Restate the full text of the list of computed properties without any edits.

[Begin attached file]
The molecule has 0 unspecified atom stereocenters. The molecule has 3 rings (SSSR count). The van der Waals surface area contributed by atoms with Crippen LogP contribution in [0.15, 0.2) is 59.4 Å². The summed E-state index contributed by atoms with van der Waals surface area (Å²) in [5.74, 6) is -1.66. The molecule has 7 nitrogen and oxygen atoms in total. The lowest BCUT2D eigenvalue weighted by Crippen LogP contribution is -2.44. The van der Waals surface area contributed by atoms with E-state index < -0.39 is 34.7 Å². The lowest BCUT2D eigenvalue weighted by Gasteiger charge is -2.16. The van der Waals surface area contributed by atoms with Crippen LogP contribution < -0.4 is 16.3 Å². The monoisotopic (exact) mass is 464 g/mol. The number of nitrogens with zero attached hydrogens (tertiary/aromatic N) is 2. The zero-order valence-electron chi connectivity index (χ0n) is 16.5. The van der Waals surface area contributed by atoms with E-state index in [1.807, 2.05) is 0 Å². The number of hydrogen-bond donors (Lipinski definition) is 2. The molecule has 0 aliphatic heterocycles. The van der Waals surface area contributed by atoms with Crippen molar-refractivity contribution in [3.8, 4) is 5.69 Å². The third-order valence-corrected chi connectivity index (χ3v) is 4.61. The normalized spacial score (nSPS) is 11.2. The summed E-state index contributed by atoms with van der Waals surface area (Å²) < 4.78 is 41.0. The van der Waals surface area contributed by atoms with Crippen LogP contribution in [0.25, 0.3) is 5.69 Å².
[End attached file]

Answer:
The molecule has 0 unspecified atom stereocenters. The molecule has 3 rings (SSSR count). The van der Waals surface area contributed by atoms with Crippen LogP contribution in [0.15, 0.2) is 59.4 Å². The summed E-state index contributed by atoms with van der Waals surface area (Å²) in [5.74, 6) is -1.66. The molecule has 7 nitrogen and oxygen atoms in total. The lowest BCUT2D eigenvalue weighted by Crippen LogP contribution is -2.44. The van der Waals surface area contributed by atoms with E-state index < -0.39 is 34.7 Å². The lowest BCUT2D eigenvalue weighted by Gasteiger charge is -2.16. The van der Waals surface area contributed by atoms with Crippen LogP contribution < -0.4 is 16.3 Å². The monoisotopic (exact) mass is 464 g/mol. The number of nitrogens with zero attached hydrogens (tertiary/aromatic N) is 2. The zero-order valence-electron chi connectivity index (χ0n) is 16.5. The van der Waals surface area contributed by atoms with E-state index in [1.807, 2.05) is 0 Å². The number of hydrogen-bond donors (Lipinski definition) is 2. The molecule has 0 aliphatic heterocycles. The van der Waals surface area contributed by atoms with Crippen molar-refractivity contribution in [3.8, 4) is 5.69 Å². The third-order valence-corrected chi connectivity index (χ3v) is 4.61. The normalized spacial score (nSPS) is 11.2. The summed E-state index contributed by atoms with van der Waals surface area (Å²) < 4.78 is 41.0. The van der Waals surface area contributed by atoms with Crippen LogP contribution in [0.25, 0.3) is 5.69 Å².